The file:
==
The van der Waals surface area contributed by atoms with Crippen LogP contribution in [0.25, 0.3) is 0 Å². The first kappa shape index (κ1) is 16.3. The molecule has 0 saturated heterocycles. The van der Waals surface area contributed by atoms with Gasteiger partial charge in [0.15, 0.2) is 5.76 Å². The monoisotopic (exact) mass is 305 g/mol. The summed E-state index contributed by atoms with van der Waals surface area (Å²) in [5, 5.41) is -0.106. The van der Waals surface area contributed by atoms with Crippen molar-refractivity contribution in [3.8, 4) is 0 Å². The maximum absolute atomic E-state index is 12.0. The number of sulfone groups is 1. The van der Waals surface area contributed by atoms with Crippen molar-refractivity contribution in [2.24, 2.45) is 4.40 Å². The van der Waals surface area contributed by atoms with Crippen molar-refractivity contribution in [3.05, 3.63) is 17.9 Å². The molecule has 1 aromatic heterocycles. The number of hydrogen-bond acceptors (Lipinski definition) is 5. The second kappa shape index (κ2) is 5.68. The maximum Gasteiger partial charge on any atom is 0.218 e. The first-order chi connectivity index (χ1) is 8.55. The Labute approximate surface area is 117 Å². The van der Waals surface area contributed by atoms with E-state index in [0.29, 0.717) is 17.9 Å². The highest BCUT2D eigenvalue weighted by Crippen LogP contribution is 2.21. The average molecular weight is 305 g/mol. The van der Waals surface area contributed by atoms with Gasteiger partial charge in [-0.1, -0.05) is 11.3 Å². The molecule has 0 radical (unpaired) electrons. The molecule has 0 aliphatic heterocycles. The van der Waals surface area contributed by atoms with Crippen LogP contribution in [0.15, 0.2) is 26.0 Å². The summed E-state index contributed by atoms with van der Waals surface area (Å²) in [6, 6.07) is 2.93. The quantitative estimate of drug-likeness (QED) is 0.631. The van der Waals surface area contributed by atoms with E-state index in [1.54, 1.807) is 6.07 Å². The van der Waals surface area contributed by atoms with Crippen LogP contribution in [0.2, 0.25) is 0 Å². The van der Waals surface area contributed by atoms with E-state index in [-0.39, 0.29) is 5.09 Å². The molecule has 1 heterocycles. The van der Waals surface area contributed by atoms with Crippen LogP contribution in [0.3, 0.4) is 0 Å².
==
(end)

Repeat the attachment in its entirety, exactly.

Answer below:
The van der Waals surface area contributed by atoms with Crippen LogP contribution in [0.25, 0.3) is 0 Å². The first kappa shape index (κ1) is 16.3. The molecule has 0 saturated heterocycles. The van der Waals surface area contributed by atoms with Gasteiger partial charge in [0.15, 0.2) is 5.76 Å². The monoisotopic (exact) mass is 305 g/mol. The summed E-state index contributed by atoms with van der Waals surface area (Å²) in [5, 5.41) is -0.106. The van der Waals surface area contributed by atoms with Crippen molar-refractivity contribution in [3.8, 4) is 0 Å². The maximum absolute atomic E-state index is 12.0. The number of sulfone groups is 1. The van der Waals surface area contributed by atoms with Crippen molar-refractivity contribution in [2.24, 2.45) is 4.40 Å². The van der Waals surface area contributed by atoms with Crippen molar-refractivity contribution in [3.05, 3.63) is 17.9 Å². The molecule has 1 aromatic heterocycles. The number of hydrogen-bond acceptors (Lipinski definition) is 5. The second kappa shape index (κ2) is 5.68. The maximum Gasteiger partial charge on any atom is 0.218 e. The first-order chi connectivity index (χ1) is 8.55. The Labute approximate surface area is 117 Å². The van der Waals surface area contributed by atoms with E-state index in [0.29, 0.717) is 17.9 Å². The highest BCUT2D eigenvalue weighted by Crippen LogP contribution is 2.21. The average molecular weight is 305 g/mol. The van der Waals surface area contributed by atoms with Gasteiger partial charge in [-0.1, -0.05) is 11.3 Å². The molecule has 0 radical (unpaired) electrons. The molecule has 0 aliphatic heterocycles. The van der Waals surface area contributed by atoms with Crippen LogP contribution in [0.15, 0.2) is 26.0 Å². The summed E-state index contributed by atoms with van der Waals surface area (Å²) in [6, 6.07) is 2.93. The quantitative estimate of drug-likeness (QED) is 0.631. The van der Waals surface area contributed by atoms with E-state index in [1.54, 1.807) is 6.07 Å². The van der Waals surface area contributed by atoms with Crippen LogP contribution in [0.2, 0.25) is 0 Å². The van der Waals surface area contributed by atoms with E-state index in [-0.39, 0.29) is 5.09 Å². The molecule has 1 heterocycles. The van der Waals surface area contributed by atoms with Crippen LogP contribution in [0.3, 0.4) is 0 Å².